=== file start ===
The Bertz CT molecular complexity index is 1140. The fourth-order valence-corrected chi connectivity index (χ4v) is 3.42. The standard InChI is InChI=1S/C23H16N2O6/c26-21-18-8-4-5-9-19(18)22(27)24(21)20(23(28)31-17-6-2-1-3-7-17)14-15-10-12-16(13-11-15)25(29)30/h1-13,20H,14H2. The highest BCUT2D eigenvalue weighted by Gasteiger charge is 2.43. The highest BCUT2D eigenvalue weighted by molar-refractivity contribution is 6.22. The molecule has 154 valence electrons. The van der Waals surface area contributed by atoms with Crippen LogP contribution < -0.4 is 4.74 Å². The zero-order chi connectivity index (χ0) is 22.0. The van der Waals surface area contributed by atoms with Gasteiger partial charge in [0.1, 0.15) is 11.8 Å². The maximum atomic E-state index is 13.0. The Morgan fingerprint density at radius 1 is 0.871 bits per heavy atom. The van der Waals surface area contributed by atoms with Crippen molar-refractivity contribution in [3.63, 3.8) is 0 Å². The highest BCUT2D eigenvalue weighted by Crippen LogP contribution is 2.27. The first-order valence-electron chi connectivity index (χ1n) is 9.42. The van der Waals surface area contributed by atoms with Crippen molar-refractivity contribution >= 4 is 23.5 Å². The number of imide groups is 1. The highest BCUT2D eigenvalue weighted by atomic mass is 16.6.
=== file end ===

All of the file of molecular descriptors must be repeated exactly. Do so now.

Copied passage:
The Bertz CT molecular complexity index is 1140. The fourth-order valence-corrected chi connectivity index (χ4v) is 3.42. The standard InChI is InChI=1S/C23H16N2O6/c26-21-18-8-4-5-9-19(18)22(27)24(21)20(23(28)31-17-6-2-1-3-7-17)14-15-10-12-16(13-11-15)25(29)30/h1-13,20H,14H2. The highest BCUT2D eigenvalue weighted by Gasteiger charge is 2.43. The highest BCUT2D eigenvalue weighted by molar-refractivity contribution is 6.22. The molecule has 154 valence electrons. The van der Waals surface area contributed by atoms with Crippen LogP contribution < -0.4 is 4.74 Å². The zero-order chi connectivity index (χ0) is 22.0. The van der Waals surface area contributed by atoms with Gasteiger partial charge in [0.1, 0.15) is 11.8 Å². The maximum atomic E-state index is 13.0. The Morgan fingerprint density at radius 1 is 0.871 bits per heavy atom. The van der Waals surface area contributed by atoms with Crippen molar-refractivity contribution in [3.63, 3.8) is 0 Å². The highest BCUT2D eigenvalue weighted by Crippen LogP contribution is 2.27. The first-order valence-electron chi connectivity index (χ1n) is 9.42. The van der Waals surface area contributed by atoms with Crippen molar-refractivity contribution >= 4 is 23.5 Å². The number of imide groups is 1. The highest BCUT2D eigenvalue weighted by atomic mass is 16.6.